YOUR SAY: National Ice Drug Strategy doomed
THE Federal Government's National Ice strategy is doomed to failure before it begins. Similar to the government's National Drug Strategy, it is a strategy of drug reduction not elimination.
The government again, is taking the easy way out. Reduction is just another spin word to say we are doing something, but admit we cannot solve the problem .
Hard decisions need to be made to solve the growing drug problem. However, rather than making those decisions, government is prepared to continue wasting billions of taxpayer's money on forums, consultation, reports, and law enforcement resources to ensure they are perceived at doing something about this issue.
Perceived? A more appropriate would be deceived. The government is duping the Australian public into believing this new National Ice Strategy will solve the illicit drug problem.
Over the past 20 years the government has presented five versions of a National Drug Strategy, and, where are we today.......with a national ice drug epidemic.
So what is the solution?
As a starting point, we must accept the harsh reality that drugs are a market with suppliers and consumers. As long as the demand is there, suppliers will emerge.
If drugs cannot be obtained by legal means, then illegal sources will emerge. Whilst billions of dollars can be made through illicit drugs, criminal activity will continue to flourish.
History has shown, prohibition does not work. The 'drug problem' is, in reality, an assemblage of problems resulting from drug markets that are directly influenced by drug prohibition.
For example, heroin could be obtained by prescription in Australia before 1953, and problems associated with the drug were minimal.
Australia's problems with heroin began after, and not before, the drug was prohibited in 1953.
Michael Palmer a 33 year career police officer, serving as Commissioner for the Australian Federal Police from 1994-2001, and who served as Deputy Chair of the Australian National Council on Drugs recently wrote in the Courier Mail, "Our prohibitionist to illicit drug use is totally broken. It is ineffective and probably always has been"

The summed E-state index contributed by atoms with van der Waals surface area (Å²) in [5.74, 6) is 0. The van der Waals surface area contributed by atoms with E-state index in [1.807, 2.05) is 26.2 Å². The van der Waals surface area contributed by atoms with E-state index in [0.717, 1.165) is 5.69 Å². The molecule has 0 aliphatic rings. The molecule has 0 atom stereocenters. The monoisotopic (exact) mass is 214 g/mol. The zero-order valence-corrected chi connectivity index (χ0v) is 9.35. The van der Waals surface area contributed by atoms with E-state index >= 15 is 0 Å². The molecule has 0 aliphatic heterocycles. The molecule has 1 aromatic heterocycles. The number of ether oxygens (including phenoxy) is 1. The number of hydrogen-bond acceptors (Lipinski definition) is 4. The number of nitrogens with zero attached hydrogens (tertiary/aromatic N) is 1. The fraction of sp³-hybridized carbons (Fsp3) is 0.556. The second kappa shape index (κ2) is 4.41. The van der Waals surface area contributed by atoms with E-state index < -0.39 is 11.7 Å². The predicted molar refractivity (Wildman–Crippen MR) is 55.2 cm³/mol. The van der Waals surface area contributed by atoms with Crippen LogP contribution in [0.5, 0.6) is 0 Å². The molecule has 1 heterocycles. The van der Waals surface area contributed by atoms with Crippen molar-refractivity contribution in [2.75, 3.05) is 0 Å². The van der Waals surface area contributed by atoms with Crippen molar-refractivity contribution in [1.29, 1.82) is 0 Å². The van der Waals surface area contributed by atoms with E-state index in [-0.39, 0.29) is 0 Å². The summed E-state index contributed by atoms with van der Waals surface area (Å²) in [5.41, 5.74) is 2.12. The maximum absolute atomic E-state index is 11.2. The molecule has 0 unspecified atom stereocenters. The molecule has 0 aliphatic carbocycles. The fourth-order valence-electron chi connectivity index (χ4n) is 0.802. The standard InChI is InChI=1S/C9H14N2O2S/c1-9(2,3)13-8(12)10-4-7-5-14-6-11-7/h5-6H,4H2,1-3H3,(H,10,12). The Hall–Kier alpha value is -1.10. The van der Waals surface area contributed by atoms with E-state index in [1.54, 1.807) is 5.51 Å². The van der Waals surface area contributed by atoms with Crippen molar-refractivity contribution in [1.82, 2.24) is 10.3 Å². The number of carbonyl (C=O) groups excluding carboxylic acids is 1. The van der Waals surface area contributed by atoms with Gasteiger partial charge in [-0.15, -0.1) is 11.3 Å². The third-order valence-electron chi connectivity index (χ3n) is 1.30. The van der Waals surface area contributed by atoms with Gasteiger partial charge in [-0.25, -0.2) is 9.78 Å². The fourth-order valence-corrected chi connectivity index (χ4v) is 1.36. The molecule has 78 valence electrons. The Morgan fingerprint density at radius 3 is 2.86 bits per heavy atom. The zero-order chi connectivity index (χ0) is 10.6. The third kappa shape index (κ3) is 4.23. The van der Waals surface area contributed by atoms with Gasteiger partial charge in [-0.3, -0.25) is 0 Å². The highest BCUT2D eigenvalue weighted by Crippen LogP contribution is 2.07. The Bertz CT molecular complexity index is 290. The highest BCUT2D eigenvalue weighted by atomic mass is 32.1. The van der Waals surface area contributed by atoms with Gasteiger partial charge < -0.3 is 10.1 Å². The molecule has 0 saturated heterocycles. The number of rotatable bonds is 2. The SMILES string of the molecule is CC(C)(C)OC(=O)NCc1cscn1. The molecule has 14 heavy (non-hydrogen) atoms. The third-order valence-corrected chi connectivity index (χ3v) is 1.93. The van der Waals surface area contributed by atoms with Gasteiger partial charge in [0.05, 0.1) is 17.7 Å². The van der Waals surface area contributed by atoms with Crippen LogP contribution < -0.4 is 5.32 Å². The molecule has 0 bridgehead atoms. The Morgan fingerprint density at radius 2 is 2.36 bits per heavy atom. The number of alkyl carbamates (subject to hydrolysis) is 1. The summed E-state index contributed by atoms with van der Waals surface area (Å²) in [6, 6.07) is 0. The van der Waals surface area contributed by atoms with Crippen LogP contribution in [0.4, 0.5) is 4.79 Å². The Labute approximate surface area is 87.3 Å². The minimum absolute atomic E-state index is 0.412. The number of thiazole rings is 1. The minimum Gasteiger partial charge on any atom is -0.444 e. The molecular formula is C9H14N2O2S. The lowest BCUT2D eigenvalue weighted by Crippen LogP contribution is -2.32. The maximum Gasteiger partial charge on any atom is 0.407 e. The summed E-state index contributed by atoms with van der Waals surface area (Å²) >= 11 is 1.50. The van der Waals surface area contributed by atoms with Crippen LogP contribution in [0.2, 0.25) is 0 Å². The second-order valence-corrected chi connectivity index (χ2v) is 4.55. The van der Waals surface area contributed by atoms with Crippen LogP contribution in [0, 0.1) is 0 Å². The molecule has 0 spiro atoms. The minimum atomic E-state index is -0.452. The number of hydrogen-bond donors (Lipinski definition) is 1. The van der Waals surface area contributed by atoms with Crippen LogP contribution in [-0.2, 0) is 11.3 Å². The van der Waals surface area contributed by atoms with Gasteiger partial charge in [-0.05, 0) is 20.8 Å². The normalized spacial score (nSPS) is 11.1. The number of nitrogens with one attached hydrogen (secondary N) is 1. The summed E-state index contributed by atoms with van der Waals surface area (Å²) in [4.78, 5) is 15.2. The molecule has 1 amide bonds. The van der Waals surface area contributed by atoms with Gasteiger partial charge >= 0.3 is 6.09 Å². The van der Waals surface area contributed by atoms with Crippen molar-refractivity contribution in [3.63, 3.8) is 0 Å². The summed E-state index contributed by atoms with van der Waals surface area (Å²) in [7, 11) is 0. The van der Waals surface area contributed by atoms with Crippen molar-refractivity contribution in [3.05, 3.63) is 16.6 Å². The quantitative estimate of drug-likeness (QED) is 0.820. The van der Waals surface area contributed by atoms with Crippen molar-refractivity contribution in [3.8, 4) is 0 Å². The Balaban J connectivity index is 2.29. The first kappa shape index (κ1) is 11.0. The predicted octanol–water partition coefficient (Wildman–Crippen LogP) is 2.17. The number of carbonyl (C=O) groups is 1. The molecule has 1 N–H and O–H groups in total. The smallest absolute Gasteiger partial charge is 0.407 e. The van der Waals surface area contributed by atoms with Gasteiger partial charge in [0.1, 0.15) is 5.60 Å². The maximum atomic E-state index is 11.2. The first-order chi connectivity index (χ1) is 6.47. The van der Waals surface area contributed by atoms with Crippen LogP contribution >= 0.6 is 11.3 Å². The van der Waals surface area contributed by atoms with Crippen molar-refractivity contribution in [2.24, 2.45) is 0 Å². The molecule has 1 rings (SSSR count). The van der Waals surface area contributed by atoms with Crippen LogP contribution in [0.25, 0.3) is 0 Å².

To resolve Australia's drug problem the Government needs to firstly understand the problem is twofold.
Firstly it needs to address the criminal aspect, in particular organised crime and secondly the health issues related to drug use. Two completely separate strategies are required to resolve the overall problem.
Ironically, resolving the criminal aspect is quite simple yet appears most difficult for government due to their fear of voter reaction.
If the government takes control of the supply of drugs and make them legally available to consumers it will eliminate organised crime and all the inherent issues of illegal drug related matters including, murder, theft, violence, money laundering, etc.
This is not to say government is supporting the use of drugs. It is to take control of drug supply, eliminate organised crime and remove the criminality from end user.
Yes there will be an outcry by the "bleeding heart do gooders". I can hear it now.
Decriminalisation of drugs will lead to more children becoming drug addicts and their lives destroyed by this government decision.
However the facts are, if people want drugs whatever their age they are easily accessible.
Solving the health related issues from drug use is by far more difficult. Smoking has been around for over 100 years and yet it is only recently through education and changes in public opinion are we seeing a reduction in people smoking.
By taking control of the drug supply chain the government will be able to ensure the quality of drugs and reduce the number of deaths from "bad drugs", divert the $1.1 billion law enforcement costs (2011-2012) into drug rehabilitation programs and facilities, use the billions of dollars currently being earned by organised crime for drug educations programs.
Countless papers, forums, debates, articles, and royal commissions have been made into the illicit drug industry yet nothing has changed.
A National Ice Drug Strategy with drug reduction policies as it's cornerstone is an admission of failure. Nothing will change!
No more debates, no more forums no more royal commissions no more inaction. It is time for action. We, as a country must be forthright and courageous to take on a new approach
Let the government know a policy of drug use reduction is unacceptable.